During TMS, small intracranial electrical currents are generated by a powerful fluctuating extracranial magnetic field. Measures of cortico-spinal excitability can then be obtained both at baseline and following a train of stimulation by peripherally measuring the motor-evoked potential in the muscle corresponding to the region of motor cortex that is stimulated. Specific TMS protocols have been introduced in an effort to investigate cortical excitability and plasticity mechanisms in the human brain. These protocols include adaptations of paired pulse stimulation (Kujirai et al., 1993 ) and theta burst stimulation (TBS) (Huang et al., 2005 ). Paired pulse stimulation can be delivered using different inter-pulse intervals to evaluate excitatory and inhibitory mechanisms and thus provide insights into cortical excitation/inhibition balance (E/I balance) (Kobayashi and Pascual-Leone, 2003 ). TBS can assess LTP-like and LTD-like plasticity by introducing a train of high frequency stimulation and then evaluating the cortical or cortical-spinal response to single-pulse TMS for a period of time following the plasticity-inducing train. Finally, we can evaluate metaplasticity by investigating the effect of a single session of TBS on a subsequent session of TBS carried out 24 h later (see Figure 1 ).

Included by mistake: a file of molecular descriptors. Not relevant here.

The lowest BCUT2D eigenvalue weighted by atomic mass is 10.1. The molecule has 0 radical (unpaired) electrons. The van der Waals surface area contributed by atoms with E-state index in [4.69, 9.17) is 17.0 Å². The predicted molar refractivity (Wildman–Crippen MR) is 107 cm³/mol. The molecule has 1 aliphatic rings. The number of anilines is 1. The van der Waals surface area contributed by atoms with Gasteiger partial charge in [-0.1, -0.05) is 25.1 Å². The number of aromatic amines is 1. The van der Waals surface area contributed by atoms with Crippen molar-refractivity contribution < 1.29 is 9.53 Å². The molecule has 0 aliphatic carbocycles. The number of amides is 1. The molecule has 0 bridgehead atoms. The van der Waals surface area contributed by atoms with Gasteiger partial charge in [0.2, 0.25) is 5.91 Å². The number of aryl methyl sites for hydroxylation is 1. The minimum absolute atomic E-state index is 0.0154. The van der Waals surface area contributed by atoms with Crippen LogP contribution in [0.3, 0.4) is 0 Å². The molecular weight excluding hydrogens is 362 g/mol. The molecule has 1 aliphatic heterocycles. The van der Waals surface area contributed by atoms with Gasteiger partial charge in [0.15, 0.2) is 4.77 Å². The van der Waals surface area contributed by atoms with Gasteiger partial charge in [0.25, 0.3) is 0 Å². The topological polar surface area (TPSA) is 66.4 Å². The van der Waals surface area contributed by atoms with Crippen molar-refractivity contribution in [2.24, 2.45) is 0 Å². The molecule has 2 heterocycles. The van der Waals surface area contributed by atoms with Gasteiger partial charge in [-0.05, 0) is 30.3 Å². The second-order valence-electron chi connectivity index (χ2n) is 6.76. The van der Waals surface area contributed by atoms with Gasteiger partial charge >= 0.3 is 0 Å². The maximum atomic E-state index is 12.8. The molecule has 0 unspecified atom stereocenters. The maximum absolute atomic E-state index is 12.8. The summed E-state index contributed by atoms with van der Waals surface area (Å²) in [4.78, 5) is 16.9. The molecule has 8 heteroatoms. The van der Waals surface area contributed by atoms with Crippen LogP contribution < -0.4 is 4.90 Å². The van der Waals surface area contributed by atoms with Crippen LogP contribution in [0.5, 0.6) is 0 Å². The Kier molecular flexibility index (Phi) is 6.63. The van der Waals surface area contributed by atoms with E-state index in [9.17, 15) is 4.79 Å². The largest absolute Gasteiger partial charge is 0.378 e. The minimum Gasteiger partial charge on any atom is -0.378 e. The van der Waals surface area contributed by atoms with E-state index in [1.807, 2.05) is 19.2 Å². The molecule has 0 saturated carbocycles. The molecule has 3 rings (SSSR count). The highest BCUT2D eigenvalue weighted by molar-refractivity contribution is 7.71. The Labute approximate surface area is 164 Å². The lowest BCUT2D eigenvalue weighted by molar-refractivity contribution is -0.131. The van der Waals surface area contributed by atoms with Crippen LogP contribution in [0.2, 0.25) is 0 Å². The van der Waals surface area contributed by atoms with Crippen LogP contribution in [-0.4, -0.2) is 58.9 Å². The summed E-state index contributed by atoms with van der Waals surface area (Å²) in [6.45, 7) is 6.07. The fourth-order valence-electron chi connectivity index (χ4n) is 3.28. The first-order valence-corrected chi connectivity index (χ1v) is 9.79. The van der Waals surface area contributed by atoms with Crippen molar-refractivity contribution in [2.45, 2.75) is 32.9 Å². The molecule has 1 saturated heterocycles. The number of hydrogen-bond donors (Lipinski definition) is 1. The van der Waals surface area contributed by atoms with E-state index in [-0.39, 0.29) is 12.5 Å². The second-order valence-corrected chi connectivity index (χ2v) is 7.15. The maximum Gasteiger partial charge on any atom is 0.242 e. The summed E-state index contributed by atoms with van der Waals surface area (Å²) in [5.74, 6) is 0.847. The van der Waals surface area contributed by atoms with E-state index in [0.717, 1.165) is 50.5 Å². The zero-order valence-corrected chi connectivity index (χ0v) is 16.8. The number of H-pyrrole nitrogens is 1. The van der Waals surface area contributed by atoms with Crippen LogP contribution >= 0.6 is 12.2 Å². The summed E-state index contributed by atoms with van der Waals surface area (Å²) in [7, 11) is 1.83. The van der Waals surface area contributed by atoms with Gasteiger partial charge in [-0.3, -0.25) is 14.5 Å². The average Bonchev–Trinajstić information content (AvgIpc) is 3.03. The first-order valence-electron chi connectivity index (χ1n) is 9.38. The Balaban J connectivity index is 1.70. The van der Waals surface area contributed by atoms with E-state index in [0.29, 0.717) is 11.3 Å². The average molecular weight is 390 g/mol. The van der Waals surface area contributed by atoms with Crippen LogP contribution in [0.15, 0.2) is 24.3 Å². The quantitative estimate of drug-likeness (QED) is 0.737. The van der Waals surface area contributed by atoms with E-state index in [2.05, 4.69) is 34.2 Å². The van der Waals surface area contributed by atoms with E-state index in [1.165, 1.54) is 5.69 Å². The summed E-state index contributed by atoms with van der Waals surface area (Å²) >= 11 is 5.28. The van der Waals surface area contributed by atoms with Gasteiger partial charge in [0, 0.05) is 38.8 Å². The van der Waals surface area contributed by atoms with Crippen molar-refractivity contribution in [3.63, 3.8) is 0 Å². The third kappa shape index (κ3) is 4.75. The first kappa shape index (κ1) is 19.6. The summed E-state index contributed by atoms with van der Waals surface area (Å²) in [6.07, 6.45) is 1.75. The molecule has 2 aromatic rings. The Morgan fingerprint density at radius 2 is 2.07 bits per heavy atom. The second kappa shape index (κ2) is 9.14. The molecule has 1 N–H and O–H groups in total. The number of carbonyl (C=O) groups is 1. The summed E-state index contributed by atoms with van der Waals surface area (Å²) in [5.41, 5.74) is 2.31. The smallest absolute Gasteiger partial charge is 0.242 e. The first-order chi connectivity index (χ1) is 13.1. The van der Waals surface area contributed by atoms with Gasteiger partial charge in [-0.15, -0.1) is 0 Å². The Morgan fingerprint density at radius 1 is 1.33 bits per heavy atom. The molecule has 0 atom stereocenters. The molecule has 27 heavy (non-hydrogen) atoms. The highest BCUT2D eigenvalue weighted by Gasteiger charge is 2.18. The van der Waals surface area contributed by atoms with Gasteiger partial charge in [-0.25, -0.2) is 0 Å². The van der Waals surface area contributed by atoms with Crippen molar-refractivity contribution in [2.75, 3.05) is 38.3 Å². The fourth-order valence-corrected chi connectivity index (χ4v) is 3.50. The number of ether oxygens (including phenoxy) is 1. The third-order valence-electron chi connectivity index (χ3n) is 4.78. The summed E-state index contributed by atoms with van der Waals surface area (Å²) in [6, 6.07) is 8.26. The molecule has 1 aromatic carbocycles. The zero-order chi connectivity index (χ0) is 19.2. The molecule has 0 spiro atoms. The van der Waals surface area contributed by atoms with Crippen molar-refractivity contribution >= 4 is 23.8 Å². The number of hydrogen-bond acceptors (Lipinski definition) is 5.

FIGURE 1
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Figure 1. Schematic summary of applied methodology. Cortico-spinal excitability can be evaluated by comparing motor-evoked potentials (MEPs) recorded from the peripheral muscle in response to a single pulse to the primary motor cortex. These responses can then be obtained both at baseline and following continuous or intermittent theta burst stimulation (TBS), producing a measure of local cortical plasticity. TBS involves applying bursts of high frequency magnetic stimulation (three pulses at 50 Hz) repeated at intervals of 200 ms. After TBS is applied to the motor cortex in an intermittent fashion (iTBS), single pulse TMS-induced MEPs show increased amplitude for a period of 20–30 min, whereas continuous TBS (cTBS) leads to a suppression of the TMS-induced MEPs for approximately the same amount of time (Huang et al., 2005 ). Post-TBS enhancement (following iTBS) or suppression (after cTBS) of the cortical activity is considered an index of LTP and LTD-like induction of plasticity in the targeted brain area. Paired pulses to the primary motor cortex with either 3 or 100 ms interstimulus interval can be applied during a separate session to evaluate intracortical inhibition.

In the conventional paired pulse paradigm, two consecutive magnetic stimuli, a conditioning stimulus (CS) and a test stimulus (TS), are delivered through a TMS-coil over the motor cortex (Claus et al., 1992 ; Kujirai et al., 1993 ; Ziemann, 1999 ). An inter-pulse interval of 1–6 ms is thought to evaluate short interval intracortical inhibition (SICI). It is hypothesized that SICI is mediated by GABAergic intracortical inhibitory neurons and specifically by the GABAA receptor (Kujirai et al., 1993 ). Two suprathreshold pulses delivered at an inter-pulse interval of 50–200 ms is thought to evaluate long interval intracortical inhibition (LICI) and thought to reflect long-lasting cortical inhibition mediated by the GABAB receptor (Valls-Sole et al., 1992 ).